Look at this picture, and this code:
((tiny (db-to-linear -200))
(ceiling (db-to-linear -0.01))
(quotient (prod (s-max tiny (s-abs (aref s 0)))
(recip (s-max tiny (s-abs (aref s 1))))))
(left (s-min ceiling quotient))
(right (s-min ceiling (recip quotient))))
(vector left right)))
(t "Stereo sound please!"))
See what I did? Using Audacity’s compressor, but I could do this to examine the behavior of other compressors and limiters too.
By the way, Robert has a nice way of writing a very small number:
So compressors with “soft knees” ought to make less angular curves. Does it make a difference to trained ears?
The more gradual the change in gain, the less noticeable it should be. However, we need to make compromises. If a limiter changes the gain over a period of many seconds, then the effect will be virtually imperceptible, however, it will not then be acting as a “limiter”. For a limiter effect we want the gain to change rapidly.
I was using the shortest attack (.1 s) and release (1 s) available in Compressor. The first affects the upward slope of the curve (which are regions of decreasing gain) and the other the downward. Threshold, ratio, and makeup all influence the extremes the curve moves between. Attack and release are the shortest times permitted for moving up or down from one extreme to the other.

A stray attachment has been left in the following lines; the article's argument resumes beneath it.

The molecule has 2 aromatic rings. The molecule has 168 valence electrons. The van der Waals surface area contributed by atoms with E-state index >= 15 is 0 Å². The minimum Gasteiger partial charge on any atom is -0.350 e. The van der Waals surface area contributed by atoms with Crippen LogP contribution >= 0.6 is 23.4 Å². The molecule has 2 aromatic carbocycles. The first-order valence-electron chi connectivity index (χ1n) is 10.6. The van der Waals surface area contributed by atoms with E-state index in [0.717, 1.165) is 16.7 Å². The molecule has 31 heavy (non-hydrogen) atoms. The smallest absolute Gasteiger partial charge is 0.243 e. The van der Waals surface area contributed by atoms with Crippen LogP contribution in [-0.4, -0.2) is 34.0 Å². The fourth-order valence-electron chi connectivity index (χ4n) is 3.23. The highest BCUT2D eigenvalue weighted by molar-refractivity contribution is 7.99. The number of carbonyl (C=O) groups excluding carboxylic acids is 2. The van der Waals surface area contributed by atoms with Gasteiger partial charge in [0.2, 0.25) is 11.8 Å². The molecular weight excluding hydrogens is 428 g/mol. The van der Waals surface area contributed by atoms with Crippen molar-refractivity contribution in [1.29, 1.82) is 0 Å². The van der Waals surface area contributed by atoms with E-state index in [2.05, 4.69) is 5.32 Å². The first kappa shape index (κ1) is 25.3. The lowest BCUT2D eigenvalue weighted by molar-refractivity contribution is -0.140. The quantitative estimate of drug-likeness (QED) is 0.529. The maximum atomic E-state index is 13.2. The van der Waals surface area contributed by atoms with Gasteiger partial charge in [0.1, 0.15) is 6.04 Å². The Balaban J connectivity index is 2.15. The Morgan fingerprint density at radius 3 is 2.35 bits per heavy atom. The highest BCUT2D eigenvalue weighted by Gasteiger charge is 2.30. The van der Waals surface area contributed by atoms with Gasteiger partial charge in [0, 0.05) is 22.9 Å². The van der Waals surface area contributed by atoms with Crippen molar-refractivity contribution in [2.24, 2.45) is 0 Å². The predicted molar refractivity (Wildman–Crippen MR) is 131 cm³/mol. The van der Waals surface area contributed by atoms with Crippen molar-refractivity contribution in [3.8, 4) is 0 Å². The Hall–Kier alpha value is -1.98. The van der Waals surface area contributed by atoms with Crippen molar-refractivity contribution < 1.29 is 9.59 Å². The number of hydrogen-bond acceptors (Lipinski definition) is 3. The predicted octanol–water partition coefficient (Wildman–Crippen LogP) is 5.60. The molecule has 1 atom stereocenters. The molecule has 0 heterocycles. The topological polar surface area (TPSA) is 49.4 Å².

I don’t like it how noise is brought up more after quiet words than after loud words.
I know from reading the code, and this diagram confirms, that the effect of noise floor is to make the curve stop falling when sound is low – but it has no effect on just where that curve plateaus, thus noise comes up more, if what preceded noise was under the threshold for nearly a second.
It’s not working like an expander combined with a compressor.
I think that’s a matter of the slopes of the gain curve I plotted, whereas a soft knee means making that slope change continuously when the curve hits its bottom. Is that really important too?